Colorado Springs Neurological Associates, P.C., is a group of neurologists and neurosurgeons formed to bring quality neurological testing, evaluation, interpretation, and treatment to the Colorado Springs area. Please see patient education for associated links.

Please contact us directly for a consultation at 719-389-1138.

Neurology Procedures

Blink Reflex studies
Botox injections for chronic migraine, dystonia, spasticity, and sialorrhea
Carpal Tunnel Steroid Injections
Deep Brain Stimulation
EMG/NCS
Occipital Nerve Blocks
Repetitive Nerve Stimulation Studies
Skin Biopsies
Trigger Point injections
Vagal Nerve Stimulation

ALS/ Lou Gehrig’s disease

Amyotrophic lateral sclerosis (ALS), sometimes called Lou Gehrig’s disease, is a progressive neurodegenerative condition that affects the nerve cells (motor neurons) in the brain and spinal cord that control voluntary movement. ALS most commonly occurs in people between the ages of 40 and 70, but younger and older individuals also can develop the disease.

Alzheimer ’s disease

Alzheimer’s disease (AD) is an irreversible, progressive brain disease that results in a slow decline in memory, and the ability to carry out simple tasks of daily living. In AD, cognitive function declines as brain cells (neurons) malfunction and eventually die. The brains of people with AD contain plaques (made of the protein amyloid beta) and tangles (made of the protein tau) that seem to interfere with the normal functioning of the brain. However, scientists don’t understand the exact role played by these plaques and tangles, which also sometimes appear in the brains of people without dementia.

Bell’s Palsy

Bell's palsy is a form of temporary facial paralysis resulting from damage or trauma to one of the facial nerves.  It is the most common cause of facial paralysis. Generally, Bell's palsy affects only one of the paired facial nerves and one side of the face, however, in rare cases, it can affect both sides.  Symptoms of Bell's palsy usually begin suddenly and reach their peak within 48 hours.  Symptoms vary from person to person and can range in severity from mild weakness to total paralysis.

Carpal tunnel syndrome

Carpal tunnel syndrome is a painful condition caused by compression of a key nerve in the wrist.   It occurs when the median nerve, which runs from the forearm into the palm of the hand, becomes pressed or squeezed at the wrist.  Symptoms usually start gradually, with  pain, weakness, or numbness in the hand and wrist, radiating up the arm.  As symptoms worsen, people might feel tingling during the day, and decreased grip strength may make it difficult to form a fist, grasp small objects, or perform other manual tasks.

Cerebral Palsy

Cerebral palsy (CP) is a group of disorders caused by either injuries or abnormalities in the brain that can impair movement, learning, hearing, seeing, and thinking. Many of the effects occur while a baby is still in the mother’s womb. However, they can continue to occur within the first 2 years of life while the brain is still developing. Cerebral palsy is usually diagnosed by 3 years of age. About 2 to 3 children in 1,000 are affected. About 800,000 children and adults of all ages in the United States have cerebral palsy.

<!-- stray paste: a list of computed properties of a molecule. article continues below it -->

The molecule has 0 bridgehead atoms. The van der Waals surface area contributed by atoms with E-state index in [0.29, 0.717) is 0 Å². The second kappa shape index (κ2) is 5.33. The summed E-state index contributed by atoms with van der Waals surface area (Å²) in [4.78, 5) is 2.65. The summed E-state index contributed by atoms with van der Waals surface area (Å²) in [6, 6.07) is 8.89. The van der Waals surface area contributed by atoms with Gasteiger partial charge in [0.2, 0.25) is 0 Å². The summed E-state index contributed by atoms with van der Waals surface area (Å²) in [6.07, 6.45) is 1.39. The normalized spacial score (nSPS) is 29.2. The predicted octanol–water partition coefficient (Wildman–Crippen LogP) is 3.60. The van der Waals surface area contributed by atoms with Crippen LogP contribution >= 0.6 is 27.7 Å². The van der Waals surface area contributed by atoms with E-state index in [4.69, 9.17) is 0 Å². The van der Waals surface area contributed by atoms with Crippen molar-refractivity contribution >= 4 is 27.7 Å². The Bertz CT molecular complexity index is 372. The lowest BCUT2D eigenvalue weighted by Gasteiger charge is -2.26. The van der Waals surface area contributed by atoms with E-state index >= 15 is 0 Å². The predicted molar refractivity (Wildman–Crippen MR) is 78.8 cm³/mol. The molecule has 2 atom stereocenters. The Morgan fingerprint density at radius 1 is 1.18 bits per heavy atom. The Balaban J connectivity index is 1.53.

Charcot-Marie-Tooth disease

Charcot-Marie-Tooth disease (CMT) is one of the most common inherited neurological disorders, affecting approximately 1 in 2,500 people in the United States.  CMT, also known as hereditary motor and sensory neuropathy (HMSN) or peroneal muscular atrophy, comprises a group of disorders caused by mutations in genes that affect the normal function of the peripheral nerves.  The peripheral nerves lie outside the brain and spinal cord and supply the muscles and sensory organs in the limbs.

Chronic Pain

Chronic pain is among the most common reasons for seeking medical attention and is reported by 20 to 50 percent of patients seen in primary care. A number of pharmacologic and nonpharmacologic therapies are available for patients with chronic pain.

Coma

A coma, sometimes also called persistent vegetative state, is a profound or deep state of unconsciousness. Persistent vegetative state is not brain-death. An individual in a state of coma is alive but unable to move or respond to his or her environment. Coma may occur as a complication of an underlying illness, or as a result of injuries, such as head trauma. . Individuals in such a state have lost their thinking abilities and awareness of their surroundings, but retain non-cognitive function and normal sleep patterns. Even though those in a persistent vegetative state lose their higher brain functions, other key functions such as breathing and circulation remain relatively intact.

Dementia

Dementia isn't a specific disease. Instead, dementia describes a group of symptoms affecting memory, thinking and social abilities severely enough to interfere with daily functioning. Though dementia generally involves memory loss, memory loss has different causes. So memory loss alone doesn't mean you have dementia. Alzheimer's disease is the most common cause of a progressive dementia in older adults, but there are a number of causes of dementia. Depending on the cause, some dementia symptoms can be reversed.